The Brief Wondrous Life of Oscar Wao

by Junot Díaz

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What are three differences between Lola and Beli in The Brief Wondrous Life of Oscar Wao?

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Lola and Beli don't have a lot in common. Lola is a little more optimistic, tries to take responsibility for things, and is more gentle than her mother.

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In Junot Diaz's novel The Brief Wondrous Life of Oscar Wao , Lola and her mother, Beli, actually have a lot in common, but there are also significant differences between them in terms of how they look at the world, how they respond to the world, and how they...

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interact with other people.

While Lola is not exactly an optimistic person, she generally has a brighter outlook than Beli. Of course, she has not lived as long nor suffered as much as her mother. Lola takes comfort in her books and her running, hobbies that her work-addicted mother lacks. Further, Lola still responds to gentleness from others and settles well into her new home when she goes to live with La Inca.

Lola and Beli are also quite different in how they respond to the world. Lola tends to retreat within herself, while Beli shouts and screams. Beli can no longer handle what the world throws at her without anger. Lola still can. Lola takes practical responsibility for things, cooking and caring for her brother. Beli works, but she doesn't seem to be able to handle much more than that.

Finally, the mother and daughter are different in how they interact with other people. Lola cares for her brother, for instance, while Beli tends to ignore her children or be verbally abusive toward her daughter. Lola embraces the influence of La Inca, who teaches her how to have compassion for others. Beli, on the other hand, tends to be harsh and even cruel.

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Identify three specific ways that Lola is like her mother, Beli, and three ways that Lola and Beli are different in The Brief Wondrous Life of Oscar Wao.

Three ways that Lola and her mother, Beli, are alike are their efforts to use sexuality to escape their situation, confidence and abandonment issues, and desire for a positive maternal association. Differences between them include the environment in which they grew up, attitude toward education, and their relationship with Oscar.

As adolescents, Lola and Beli both tried to use sexuality to attract men they believed could benefit or support them, only to end up being used themselves. Both women have issues with self-confidence that stem from feeling abandoned or rejected by their parents. This in turn leads them to value a positive relationship with a mother figure. In Lola’s case, her own mother cannot fulfill that longing, while Beli bonded closely with La Inca.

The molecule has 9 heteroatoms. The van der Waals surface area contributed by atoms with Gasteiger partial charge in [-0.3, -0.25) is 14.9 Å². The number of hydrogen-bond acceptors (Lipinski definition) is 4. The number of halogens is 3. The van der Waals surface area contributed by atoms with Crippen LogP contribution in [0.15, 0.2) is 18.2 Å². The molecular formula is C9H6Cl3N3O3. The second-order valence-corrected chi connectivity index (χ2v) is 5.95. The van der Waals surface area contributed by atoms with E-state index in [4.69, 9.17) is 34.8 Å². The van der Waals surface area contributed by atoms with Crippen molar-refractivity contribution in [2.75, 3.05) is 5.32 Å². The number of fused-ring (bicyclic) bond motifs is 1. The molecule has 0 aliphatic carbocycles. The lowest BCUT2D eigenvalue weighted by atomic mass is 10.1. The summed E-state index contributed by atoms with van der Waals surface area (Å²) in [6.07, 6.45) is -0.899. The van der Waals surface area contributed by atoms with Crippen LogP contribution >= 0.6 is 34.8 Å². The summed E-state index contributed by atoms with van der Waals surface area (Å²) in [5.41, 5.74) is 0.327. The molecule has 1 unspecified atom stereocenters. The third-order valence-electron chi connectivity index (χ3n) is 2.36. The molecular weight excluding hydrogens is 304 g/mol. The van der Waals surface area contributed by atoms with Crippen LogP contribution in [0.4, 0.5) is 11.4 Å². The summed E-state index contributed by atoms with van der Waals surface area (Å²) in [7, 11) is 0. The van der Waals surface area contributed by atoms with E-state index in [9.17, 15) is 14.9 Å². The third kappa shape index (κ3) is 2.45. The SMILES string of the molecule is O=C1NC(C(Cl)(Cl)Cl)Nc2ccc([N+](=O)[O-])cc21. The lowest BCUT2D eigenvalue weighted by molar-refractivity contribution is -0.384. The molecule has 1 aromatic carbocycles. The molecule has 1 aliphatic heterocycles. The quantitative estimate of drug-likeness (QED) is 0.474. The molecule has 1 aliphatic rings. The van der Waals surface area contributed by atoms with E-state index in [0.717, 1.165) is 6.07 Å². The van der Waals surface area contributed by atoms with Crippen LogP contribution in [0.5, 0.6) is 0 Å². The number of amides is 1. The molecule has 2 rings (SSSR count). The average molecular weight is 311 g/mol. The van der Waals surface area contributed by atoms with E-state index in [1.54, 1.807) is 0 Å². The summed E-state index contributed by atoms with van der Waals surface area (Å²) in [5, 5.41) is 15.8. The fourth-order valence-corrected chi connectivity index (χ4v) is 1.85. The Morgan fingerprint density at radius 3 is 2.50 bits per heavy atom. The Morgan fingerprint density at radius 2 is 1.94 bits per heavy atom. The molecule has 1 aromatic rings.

Beli was raised in the politically charged atmosphere of the Dominican Republic, then moved to the United States. Her daughter grew up in New York, then later traveled to her ancestral homeland. Beli’s aspirations were limited in that environment, and she did not expect to pursue higher education. Lola, however, attends college. As Oscar’s sister, Lola tries to protect him and worries about his emotional problems, but Beli believes in being strict.

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What are three ways Lola is like her mother, Beli, in The Brief Wondrous Life of Oscar Wao?

Three similarities between Lola and Beli are that they lack nurturing maternal figures in their lives, make serious mistakes in their relationships with men, and have a rebellious streak.

Neither Beli nor Lola is able to lean into a nurturing maternal presence. When Beli was around two months old, her mother stepped in front of a truck and was drug to her death. Since her father was in prison, this left Beli at the mercy of her extended family. No one wanted this underweight, sickly, and very dark baby; she was thus sold to complete strangers and lived in poverty for an extended period.

Beli therefore has no firsthand knowledge about how to be the mother her own daughter needs. Lola is emotionally overwhelmed by her mother's cruelty and rebels as a means of asserting her own boundaries. She is sent away, effectively cutting her off from her mother's influence. She, too, becomes an orphan of sorts in a land far from the home she knows.

Both Beli and Lola also make some serious missteps with men. Once Beli recognizes the power of her new womanly curves, she strategically uses her movements to capture men's interests. Jack Pujols, who is the "whitest" boy she knows, begins taking her for rides in his Mercedes. He begins using her for sex; at the time, she believes that this means that she is "finally on her way" and that this is "the beginning of something big," which turns out to be a serious miscalculation. When Lola gets particularly angry with Beli, she runs away with a white boy named Aldo. She has sex with him and pretends to enjoy it; the experience is "miserable" and she believes intimacy with Aldo is the "stupidest thing [she] ever did."

Both Beli and Lola also have a strong rebellious streak. Lola rebels by becoming a "punk chick." She has a feisty personality that cuts through the superficialities of ordinary life. Lola believes that showing her mother any sign of "weakness" is unfathomable and believes that Beli is the scariest person she's ever known. Beli rebels against the norms of parenting, hitting her children anywhere, in front of anyone. Both Lola and Beli have a "wildness" in their personalities that refuses to bend to expectations.

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